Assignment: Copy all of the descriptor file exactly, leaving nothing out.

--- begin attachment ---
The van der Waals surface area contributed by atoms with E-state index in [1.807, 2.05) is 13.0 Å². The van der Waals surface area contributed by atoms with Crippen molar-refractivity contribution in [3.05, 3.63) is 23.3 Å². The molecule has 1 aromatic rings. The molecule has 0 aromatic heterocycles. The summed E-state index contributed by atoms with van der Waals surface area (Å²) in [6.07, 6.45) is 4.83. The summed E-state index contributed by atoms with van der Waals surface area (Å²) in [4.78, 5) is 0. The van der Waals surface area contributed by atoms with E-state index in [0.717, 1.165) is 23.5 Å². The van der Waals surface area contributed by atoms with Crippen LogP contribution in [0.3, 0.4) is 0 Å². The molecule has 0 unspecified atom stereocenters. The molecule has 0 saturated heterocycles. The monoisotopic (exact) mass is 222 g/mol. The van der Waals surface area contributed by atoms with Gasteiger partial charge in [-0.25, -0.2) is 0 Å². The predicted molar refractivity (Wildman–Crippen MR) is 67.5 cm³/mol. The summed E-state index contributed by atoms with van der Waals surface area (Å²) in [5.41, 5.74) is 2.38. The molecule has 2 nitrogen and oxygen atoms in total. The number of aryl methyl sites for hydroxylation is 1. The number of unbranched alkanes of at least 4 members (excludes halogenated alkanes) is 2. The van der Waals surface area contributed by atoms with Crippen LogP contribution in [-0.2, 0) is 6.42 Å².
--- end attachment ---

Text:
The van der Waals surface area contributed by atoms with E-state index in [1.807, 2.05) is 13.0 Å². The van der Waals surface area contributed by atoms with Crippen molar-refractivity contribution in [3.05, 3.63) is 23.3 Å². The molecule has 1 aromatic rings. The molecule has 0 aromatic heterocycles. The summed E-state index contributed by atoms with van der Waals surface area (Å²) in [6.07, 6.45) is 4.83. The summed E-state index contributed by atoms with van der Waals surface area (Å²) in [4.78, 5) is 0. The van der Waals surface area contributed by atoms with E-state index in [0.717, 1.165) is 23.5 Å². The van der Waals surface area contributed by atoms with Crippen LogP contribution in [0.3, 0.4) is 0 Å². The molecule has 0 unspecified atom stereocenters. The molecule has 0 saturated heterocycles. The monoisotopic (exact) mass is 222 g/mol. The van der Waals surface area contributed by atoms with Gasteiger partial charge in [-0.25, -0.2) is 0 Å². The predicted molar refractivity (Wildman–Crippen MR) is 67.5 cm³/mol. The summed E-state index contributed by atoms with van der Waals surface area (Å²) in [5.41, 5.74) is 2.38. The molecule has 2 nitrogen and oxygen atoms in total. The number of aryl methyl sites for hydroxylation is 1. The number of unbranched alkanes of at least 4 members (excludes halogenated alkanes) is 2. The van der Waals surface area contributed by atoms with Crippen LogP contribution in [-0.2, 0) is 6.42 Å².